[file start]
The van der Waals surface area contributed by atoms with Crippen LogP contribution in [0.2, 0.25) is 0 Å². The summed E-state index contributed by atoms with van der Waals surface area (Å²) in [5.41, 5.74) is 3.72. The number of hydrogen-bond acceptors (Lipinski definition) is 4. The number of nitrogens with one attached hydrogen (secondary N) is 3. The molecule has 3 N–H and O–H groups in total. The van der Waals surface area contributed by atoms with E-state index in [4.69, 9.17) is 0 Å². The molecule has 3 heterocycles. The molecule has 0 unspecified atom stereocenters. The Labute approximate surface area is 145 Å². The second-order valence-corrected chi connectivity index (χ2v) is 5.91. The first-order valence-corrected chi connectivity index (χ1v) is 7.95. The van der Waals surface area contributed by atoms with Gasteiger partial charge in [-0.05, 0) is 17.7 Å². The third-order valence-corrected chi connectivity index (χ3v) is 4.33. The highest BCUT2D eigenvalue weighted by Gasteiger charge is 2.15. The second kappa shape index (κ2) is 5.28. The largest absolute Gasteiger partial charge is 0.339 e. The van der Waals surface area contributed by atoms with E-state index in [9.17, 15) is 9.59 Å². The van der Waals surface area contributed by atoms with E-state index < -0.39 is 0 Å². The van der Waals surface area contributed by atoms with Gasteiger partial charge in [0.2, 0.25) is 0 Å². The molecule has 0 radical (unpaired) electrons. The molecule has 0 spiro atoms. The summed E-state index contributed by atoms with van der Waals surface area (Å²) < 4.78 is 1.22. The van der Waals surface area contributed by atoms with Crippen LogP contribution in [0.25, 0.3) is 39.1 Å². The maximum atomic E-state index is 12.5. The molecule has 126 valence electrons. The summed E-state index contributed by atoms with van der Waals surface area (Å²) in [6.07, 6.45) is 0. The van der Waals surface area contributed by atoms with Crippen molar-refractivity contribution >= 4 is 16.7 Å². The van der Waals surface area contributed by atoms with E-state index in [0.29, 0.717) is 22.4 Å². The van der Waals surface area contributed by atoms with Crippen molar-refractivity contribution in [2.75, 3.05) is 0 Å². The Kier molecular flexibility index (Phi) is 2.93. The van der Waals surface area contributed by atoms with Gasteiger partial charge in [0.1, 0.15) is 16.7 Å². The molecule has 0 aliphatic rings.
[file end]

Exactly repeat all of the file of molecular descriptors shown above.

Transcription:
The van der Waals surface area contributed by atoms with Crippen LogP contribution in [0.2, 0.25) is 0 Å². The summed E-state index contributed by atoms with van der Waals surface area (Å²) in [5.41, 5.74) is 3.72. The number of hydrogen-bond acceptors (Lipinski definition) is 4. The number of nitrogens with one attached hydrogen (secondary N) is 3. The molecule has 3 N–H and O–H groups in total. The van der Waals surface area contributed by atoms with E-state index in [4.69, 9.17) is 0 Å². The molecule has 3 heterocycles. The molecule has 0 unspecified atom stereocenters. The Labute approximate surface area is 145 Å². The second-order valence-corrected chi connectivity index (χ2v) is 5.91. The first-order valence-corrected chi connectivity index (χ1v) is 7.95. The van der Waals surface area contributed by atoms with Gasteiger partial charge in [-0.05, 0) is 17.7 Å². The third-order valence-corrected chi connectivity index (χ3v) is 4.33. The highest BCUT2D eigenvalue weighted by Gasteiger charge is 2.15. The second kappa shape index (κ2) is 5.28. The largest absolute Gasteiger partial charge is 0.339 e. The van der Waals surface area contributed by atoms with E-state index in [9.17, 15) is 9.59 Å². The van der Waals surface area contributed by atoms with E-state index < -0.39 is 0 Å². The van der Waals surface area contributed by atoms with Gasteiger partial charge in [0.2, 0.25) is 0 Å². The molecule has 0 radical (unpaired) electrons. The molecule has 0 spiro atoms. The summed E-state index contributed by atoms with van der Waals surface area (Å²) < 4.78 is 1.22. The van der Waals surface area contributed by atoms with Crippen LogP contribution in [0.25, 0.3) is 39.1 Å². The maximum atomic E-state index is 12.5. The molecule has 126 valence electrons. The summed E-state index contributed by atoms with van der Waals surface area (Å²) in [6.07, 6.45) is 0. The van der Waals surface area contributed by atoms with Crippen molar-refractivity contribution >= 4 is 16.7 Å². The van der Waals surface area contributed by atoms with E-state index in [0.29, 0.717) is 22.4 Å². The van der Waals surface area contributed by atoms with Crippen molar-refractivity contribution in [2.75, 3.05) is 0 Å². The Kier molecular flexibility index (Phi) is 2.93. The van der Waals surface area contributed by atoms with Gasteiger partial charge in [0.1, 0.15) is 16.7 Å². The molecule has 0 aliphatic rings.